In the Aug. 27 issue, we looked back at Mountain Xpress in the ’90s — the paper’s first years. Who produced it? Why did they do it? What difference did it make? For answers, we turned both to former staffers and to civic activists.
This week, national and local journalists took a closer look at Aug. 6 news that media company Gannett — owner of the Asheville Citizen-Times — is restructuring for what it is calling the “newsroom of the future.” At the company’s Asheville publication, the changes mean that about a half-dozen staffers will likely lose their jobs, while […]
Verve Magazine, the local, monthly publication devoted to “covering Asheville’s most fascinating women,” will cease publication with its June issue, Publisher Rimas Zailskas confirmed June 26. Launched in May 2008, Verve dished up lively features accompanied by striking photos. “So even though it is a little sad, it is an opportunity as well,” Zailskas said, […]
Asheville Free Media has been providing a wide variety of original, community-oriented programming since 2009. Up to this point, the volunteer, grassroots station has been broadcasting exclusively online, but after the FCC granted it a Low-Power FM construction permit earlier this year, the nonprofit is looking to take the station to the airwaves.
At a Feb. 27 legislative briefing in Chapel Hill, Rep. Chris Malone updated members of the North Carolina Press Association on a handful of issues related to the journalism industry.
While Friday’s part of Asheville City Council’s annual retreat focused on broad policy matters, Saturday morning’s session focused on perceptions (including “very bad” ones) and relationships (sometimes not very happy ones) with the legislature in Raleigh and the local public.
Late last month, multiple local publications reported that their boxes were missing from the streets of downtown Asheville. Late last week, some of the boxes were found in an abandoned Haywood Street parking garage. There is no word yet on who put them there.
Almost 50 newspaper boxes from a variety of publications are missing from downtown Asheville, with some having mysteriously disappeared in recent weeks. Both city staff and representatives of some of the publications have no idea who is behind the disappearances. File photo by Max Cooper.
Longtime local conservative activist Don Yelton is getting national attention for contentious comments he made Oct. 23 on The Daily Show with Jon Stewart. However, he says he stands behind them.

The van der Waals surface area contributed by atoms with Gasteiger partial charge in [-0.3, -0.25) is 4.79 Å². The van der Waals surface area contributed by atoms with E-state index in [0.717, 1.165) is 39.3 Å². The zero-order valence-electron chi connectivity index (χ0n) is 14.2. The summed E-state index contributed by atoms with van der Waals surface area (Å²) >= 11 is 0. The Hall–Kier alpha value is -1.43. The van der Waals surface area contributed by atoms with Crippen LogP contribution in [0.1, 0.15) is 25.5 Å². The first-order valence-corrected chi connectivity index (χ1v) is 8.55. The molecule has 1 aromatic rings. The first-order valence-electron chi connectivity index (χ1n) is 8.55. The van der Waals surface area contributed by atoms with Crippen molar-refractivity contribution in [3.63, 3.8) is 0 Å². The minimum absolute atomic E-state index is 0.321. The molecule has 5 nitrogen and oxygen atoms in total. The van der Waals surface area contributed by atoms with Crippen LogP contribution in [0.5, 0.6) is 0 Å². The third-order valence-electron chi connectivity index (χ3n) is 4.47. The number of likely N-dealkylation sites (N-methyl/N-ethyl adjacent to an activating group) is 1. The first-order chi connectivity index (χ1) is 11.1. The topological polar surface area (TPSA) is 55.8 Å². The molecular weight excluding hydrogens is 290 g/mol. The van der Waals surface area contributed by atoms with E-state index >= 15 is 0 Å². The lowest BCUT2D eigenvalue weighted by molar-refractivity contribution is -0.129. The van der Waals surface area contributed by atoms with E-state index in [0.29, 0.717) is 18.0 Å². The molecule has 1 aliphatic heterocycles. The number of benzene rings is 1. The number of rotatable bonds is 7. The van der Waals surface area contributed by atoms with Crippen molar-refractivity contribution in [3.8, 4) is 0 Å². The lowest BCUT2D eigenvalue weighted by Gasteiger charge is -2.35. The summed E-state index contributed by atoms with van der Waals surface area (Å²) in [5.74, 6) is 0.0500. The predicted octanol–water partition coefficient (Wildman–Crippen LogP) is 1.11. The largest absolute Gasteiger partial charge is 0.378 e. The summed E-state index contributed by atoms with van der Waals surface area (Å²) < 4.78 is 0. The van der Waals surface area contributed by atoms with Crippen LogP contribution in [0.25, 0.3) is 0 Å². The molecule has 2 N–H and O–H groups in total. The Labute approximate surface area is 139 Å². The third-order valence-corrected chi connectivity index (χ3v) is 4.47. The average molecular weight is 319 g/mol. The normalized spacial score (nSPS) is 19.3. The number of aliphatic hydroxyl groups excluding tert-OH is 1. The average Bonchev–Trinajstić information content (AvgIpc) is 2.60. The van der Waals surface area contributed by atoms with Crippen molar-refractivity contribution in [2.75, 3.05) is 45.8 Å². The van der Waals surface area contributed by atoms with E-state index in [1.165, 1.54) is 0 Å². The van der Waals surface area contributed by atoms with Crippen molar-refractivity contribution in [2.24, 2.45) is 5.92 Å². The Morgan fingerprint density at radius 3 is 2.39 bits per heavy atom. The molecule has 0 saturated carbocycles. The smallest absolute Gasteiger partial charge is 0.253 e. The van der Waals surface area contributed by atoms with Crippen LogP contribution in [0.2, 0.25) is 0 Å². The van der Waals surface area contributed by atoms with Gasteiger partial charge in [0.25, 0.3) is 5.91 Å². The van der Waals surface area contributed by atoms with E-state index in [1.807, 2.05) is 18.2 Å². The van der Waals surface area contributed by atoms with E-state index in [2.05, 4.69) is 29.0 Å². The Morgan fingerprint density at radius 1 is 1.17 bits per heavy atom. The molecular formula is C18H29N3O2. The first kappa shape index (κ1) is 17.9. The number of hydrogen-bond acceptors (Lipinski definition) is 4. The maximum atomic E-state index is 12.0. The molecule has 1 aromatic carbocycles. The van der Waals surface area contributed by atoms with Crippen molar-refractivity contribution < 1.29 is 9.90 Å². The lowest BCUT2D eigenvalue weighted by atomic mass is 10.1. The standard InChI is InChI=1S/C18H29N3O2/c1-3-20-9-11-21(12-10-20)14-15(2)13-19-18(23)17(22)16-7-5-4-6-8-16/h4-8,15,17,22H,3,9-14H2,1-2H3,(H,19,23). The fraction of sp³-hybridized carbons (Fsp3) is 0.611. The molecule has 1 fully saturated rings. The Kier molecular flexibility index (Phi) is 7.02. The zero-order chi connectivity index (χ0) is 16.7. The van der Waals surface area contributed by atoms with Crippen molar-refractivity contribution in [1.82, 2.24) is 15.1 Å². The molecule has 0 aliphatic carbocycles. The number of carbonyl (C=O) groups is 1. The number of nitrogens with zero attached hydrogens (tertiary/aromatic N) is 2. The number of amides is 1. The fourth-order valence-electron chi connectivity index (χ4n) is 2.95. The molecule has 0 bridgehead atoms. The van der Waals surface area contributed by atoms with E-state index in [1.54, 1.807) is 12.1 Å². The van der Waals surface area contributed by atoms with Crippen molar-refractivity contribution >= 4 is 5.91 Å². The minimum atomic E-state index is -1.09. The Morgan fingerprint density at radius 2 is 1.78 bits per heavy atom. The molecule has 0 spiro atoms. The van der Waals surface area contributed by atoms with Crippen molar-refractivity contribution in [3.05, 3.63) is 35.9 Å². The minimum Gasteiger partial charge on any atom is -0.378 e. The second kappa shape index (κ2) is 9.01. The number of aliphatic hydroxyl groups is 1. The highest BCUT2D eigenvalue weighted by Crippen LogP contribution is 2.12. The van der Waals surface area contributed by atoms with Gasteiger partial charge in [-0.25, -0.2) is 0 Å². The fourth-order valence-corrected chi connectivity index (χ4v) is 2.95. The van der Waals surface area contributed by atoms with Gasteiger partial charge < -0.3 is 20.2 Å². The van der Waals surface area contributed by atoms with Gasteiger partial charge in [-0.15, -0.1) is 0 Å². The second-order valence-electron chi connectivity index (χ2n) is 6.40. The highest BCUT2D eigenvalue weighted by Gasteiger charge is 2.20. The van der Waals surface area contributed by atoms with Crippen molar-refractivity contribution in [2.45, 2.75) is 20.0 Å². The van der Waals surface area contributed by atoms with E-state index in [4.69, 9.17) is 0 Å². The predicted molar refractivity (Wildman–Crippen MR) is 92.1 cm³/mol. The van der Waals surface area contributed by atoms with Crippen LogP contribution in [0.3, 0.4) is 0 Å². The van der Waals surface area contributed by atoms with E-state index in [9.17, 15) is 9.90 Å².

Over 100 business leaders gathered at Pack’s Tavern Oct. 8 to honor several longtime staffers who were recently laid-off by the Asheville Citizen-Times.
After five years of arts coverage, editing and leadership, Co-Managing Editor and Arts & Entertainment Editor Rebecca Sulock announced this week that she will be leaving Mountain Xpress.
Following trends in Gannett-owned publications nationwide, the Asheville Citizen-Times laid off a total of eight staffers yesterday — six of them from its newsroom, including longtime columnist Susan Reinhardt and Ashvegas reporter and blogger Jason Sandford.
When it comes to child development, a healthy life includes not only what’s for dinner but what’s on the screen, according to Dr. Michael Rich, who’s considered the world’s first “mediatrician.”
After more than doubling the number of golden accolades the local TV station took home last year, the WLOS news team won seven Emmy Awards from the Southeast Chapter of the National Academy of Television Arts and Sciences on Saturday night. Click here for the full list of award-winning pieces. (Photo courtesy of WLOS reporter John Le. David Saich, who won two Emmys for the station, not pictured above.)
After protesting the policies of North Carolina’s Republican legislators, freelance state government reporter and contributing editor for Xpress Nelda Holder was charged with second-degree trespassing. Consequently, she says she acknowledges the larger implications the arrest has for her as a journalist and her work for the Asheville-based publication.
Local progressive radio personality Lesley Groetsch is back on the air, hosting a daily show on 1350 WZGM.
With six awards, Xpress designers received statewide recognition recently when it came to their creative ad designs. The accolades came from the North Carolina Press Association’s 2012 Best Ad Contest.
At an awards ceremony held in Chapel Hill earlier this evening, the North Carolina Press Association announced the winners of its 2012 News, Editorial & Photojournalism Contest — and Mountain Xpress was one of them. This year, the Xpress news team took home three awards in the following categories: Investigative Reporting, News Feature Writing and Best Multimedia Project.
“Today’s student has literally received messages from millions of channels, all with varying standards and styles,” says UNCA lecturer Michael Gouge. And the result, he maintains, is a generation that’s been inundated with information — without being taught how to read between the lines.
Student journalism is nothing new: Guided by faculty advisers, kids have been producing yearbooks, literary magazines, in-house news broadcasts and school newspapers for many years. Now, however, even those traditional activities have become another means of teaching media literacy.
What makes a successful advertisement? Recently, the Asheville chapter of the American Advertising Federation found out when its members celebrated the best of the best in advertisements — from video to print graphics — at its chapter-level ADDY awards ceremony. (Photo by Cindy Kunst of Clicks Photography)